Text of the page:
The Racial Divide Among Monoracial and Biracial Americans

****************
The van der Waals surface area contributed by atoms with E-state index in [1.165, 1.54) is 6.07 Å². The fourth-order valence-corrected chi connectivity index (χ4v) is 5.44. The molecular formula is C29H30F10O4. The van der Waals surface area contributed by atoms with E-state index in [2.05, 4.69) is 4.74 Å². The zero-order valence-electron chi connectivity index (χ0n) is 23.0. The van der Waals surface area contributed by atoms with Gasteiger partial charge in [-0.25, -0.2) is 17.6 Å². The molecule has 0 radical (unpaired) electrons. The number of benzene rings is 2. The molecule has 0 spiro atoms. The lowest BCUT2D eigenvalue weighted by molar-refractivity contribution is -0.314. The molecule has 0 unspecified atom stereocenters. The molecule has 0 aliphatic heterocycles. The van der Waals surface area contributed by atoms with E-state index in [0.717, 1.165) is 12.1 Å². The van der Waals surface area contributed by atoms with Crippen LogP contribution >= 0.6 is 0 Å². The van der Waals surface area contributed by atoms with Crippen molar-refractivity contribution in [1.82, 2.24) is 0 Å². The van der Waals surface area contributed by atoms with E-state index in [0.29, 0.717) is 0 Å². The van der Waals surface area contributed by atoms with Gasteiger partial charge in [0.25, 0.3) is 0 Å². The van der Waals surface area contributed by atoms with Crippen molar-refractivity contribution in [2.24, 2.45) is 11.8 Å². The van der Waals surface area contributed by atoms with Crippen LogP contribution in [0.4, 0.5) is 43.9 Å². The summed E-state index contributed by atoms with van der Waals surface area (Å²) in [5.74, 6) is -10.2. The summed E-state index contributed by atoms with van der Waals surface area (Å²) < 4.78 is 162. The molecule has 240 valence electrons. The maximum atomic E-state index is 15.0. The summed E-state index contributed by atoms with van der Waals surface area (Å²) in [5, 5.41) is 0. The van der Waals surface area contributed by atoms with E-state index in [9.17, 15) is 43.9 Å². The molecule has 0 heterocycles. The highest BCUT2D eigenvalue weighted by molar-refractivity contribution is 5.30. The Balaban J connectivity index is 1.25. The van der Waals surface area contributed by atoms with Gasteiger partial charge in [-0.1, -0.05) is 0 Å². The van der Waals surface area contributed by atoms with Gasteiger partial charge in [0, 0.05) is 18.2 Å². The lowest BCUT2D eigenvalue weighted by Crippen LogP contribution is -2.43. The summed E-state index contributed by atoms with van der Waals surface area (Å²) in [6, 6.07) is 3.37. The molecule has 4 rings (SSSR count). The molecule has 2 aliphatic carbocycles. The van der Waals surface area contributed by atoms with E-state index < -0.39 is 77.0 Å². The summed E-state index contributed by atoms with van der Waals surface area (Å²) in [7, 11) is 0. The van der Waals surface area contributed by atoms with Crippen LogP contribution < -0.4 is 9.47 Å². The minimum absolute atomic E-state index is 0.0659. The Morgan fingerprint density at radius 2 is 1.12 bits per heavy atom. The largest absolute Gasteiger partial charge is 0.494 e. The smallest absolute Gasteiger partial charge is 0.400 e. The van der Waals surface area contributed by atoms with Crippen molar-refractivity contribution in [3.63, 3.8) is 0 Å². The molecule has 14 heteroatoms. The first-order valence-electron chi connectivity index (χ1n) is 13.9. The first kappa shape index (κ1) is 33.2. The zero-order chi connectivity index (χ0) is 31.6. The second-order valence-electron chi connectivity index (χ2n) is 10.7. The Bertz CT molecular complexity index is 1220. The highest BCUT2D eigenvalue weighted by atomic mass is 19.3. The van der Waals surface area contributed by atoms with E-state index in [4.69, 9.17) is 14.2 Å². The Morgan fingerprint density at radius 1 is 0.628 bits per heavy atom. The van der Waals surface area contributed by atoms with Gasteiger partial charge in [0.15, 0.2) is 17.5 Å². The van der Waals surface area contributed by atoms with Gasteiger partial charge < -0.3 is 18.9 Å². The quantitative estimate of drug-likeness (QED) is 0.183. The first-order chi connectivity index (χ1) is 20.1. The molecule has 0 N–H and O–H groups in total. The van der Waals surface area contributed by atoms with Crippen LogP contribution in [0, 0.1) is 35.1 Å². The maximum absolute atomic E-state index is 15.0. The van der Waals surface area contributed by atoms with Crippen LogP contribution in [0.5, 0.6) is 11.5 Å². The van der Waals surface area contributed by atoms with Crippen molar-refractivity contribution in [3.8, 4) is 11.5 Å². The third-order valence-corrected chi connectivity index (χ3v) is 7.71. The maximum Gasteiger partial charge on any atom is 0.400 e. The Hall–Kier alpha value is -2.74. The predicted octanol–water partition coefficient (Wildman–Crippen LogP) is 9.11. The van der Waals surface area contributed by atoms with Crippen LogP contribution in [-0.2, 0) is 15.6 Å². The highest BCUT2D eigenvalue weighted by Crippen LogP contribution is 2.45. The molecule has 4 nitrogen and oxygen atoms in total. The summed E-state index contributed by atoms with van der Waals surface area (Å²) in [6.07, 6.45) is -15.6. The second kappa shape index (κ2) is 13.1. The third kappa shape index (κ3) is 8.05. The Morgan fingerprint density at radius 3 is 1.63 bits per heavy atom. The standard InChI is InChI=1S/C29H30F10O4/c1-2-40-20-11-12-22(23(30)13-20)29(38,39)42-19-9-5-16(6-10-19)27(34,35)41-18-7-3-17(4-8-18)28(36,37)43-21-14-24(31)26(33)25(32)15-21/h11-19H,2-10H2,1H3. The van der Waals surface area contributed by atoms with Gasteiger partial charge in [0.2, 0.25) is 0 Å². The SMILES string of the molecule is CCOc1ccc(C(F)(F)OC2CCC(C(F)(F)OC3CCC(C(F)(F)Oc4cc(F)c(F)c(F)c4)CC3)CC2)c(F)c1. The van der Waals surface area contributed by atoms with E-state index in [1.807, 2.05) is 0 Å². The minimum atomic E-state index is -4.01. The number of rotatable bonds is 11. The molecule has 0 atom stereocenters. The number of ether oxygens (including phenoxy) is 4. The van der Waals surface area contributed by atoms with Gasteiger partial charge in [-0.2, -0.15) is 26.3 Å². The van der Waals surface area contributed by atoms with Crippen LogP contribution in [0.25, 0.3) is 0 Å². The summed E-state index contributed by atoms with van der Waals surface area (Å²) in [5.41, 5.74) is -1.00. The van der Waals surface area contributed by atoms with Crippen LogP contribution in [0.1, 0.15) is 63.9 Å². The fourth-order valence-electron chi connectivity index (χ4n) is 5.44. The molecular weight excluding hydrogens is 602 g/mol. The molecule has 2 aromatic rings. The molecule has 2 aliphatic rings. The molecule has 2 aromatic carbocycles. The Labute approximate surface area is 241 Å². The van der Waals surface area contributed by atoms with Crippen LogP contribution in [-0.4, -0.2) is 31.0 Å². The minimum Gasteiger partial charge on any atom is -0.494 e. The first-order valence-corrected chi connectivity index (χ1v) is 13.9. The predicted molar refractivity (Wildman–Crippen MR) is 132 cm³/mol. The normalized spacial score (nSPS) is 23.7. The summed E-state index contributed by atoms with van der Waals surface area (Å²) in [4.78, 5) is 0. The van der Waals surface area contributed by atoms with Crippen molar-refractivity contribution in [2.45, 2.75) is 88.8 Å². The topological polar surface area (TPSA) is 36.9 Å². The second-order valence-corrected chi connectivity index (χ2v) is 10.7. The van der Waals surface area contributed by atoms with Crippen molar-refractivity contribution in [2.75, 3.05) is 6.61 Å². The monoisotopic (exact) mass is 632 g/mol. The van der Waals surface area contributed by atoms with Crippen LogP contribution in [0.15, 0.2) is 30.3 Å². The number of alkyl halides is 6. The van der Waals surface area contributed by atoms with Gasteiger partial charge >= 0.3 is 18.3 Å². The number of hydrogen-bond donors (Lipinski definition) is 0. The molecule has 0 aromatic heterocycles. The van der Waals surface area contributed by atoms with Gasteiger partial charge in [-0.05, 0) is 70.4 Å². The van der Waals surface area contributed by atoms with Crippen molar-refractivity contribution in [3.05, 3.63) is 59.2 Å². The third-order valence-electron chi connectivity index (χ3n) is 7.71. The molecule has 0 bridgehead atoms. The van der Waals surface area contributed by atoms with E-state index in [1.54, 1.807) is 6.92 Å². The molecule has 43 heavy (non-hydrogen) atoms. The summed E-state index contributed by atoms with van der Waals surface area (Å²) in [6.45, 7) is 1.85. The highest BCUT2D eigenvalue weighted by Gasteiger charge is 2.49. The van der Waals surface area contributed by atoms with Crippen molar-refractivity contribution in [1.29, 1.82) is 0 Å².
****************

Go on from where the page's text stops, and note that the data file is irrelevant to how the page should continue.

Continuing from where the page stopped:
While the main purpose of racial segregation is to separate humans into racial groups in daily life, the aim of American racial segregation holds a deeper meaning that is still thriving in modern America. The long time segregation between black and white America which divided the two groups based primarily in regards to skin color and finally class for over 400 years has now found a new a subject to objectify, bi-racial individuals. These individuals, born to one white and one black parent in America, have felt the tensions that exist between their monoracial white and black counterparts, however, they have not been fully recognized by or as a part of either racial group. They are often regarded as not black enough to be considered ‘truly black’ by black Americans. Or since they have an ounce of black blood they are thus considered black by white America. “This conceptualization was historically grounded in the culturally sanctioned one-drop rule (Davis, 1991), which stated that an individual with one drop of black blood automatically became a member of the black race” (O’Quinn 1). This paper will provide historical background as to the emergence of the biracial community in America and argue strongly the issues surrounding the biracial experience including identity crisis and the “need for the reclassification of person with one black and one white parent as biracial” (Makalani, 1). The monoracial child, either black or white, growing up in America has a much easier time of identifying with their natal race than that of a biracial child. Not only does the child identify with the race and its issues but it is also recognized as a member of the race by other member and by onlookers. For example, a monoracial black person is considered a member of the black race by both black and white people; the same is true for members of the white race. White Americans set the social standard and experience what...
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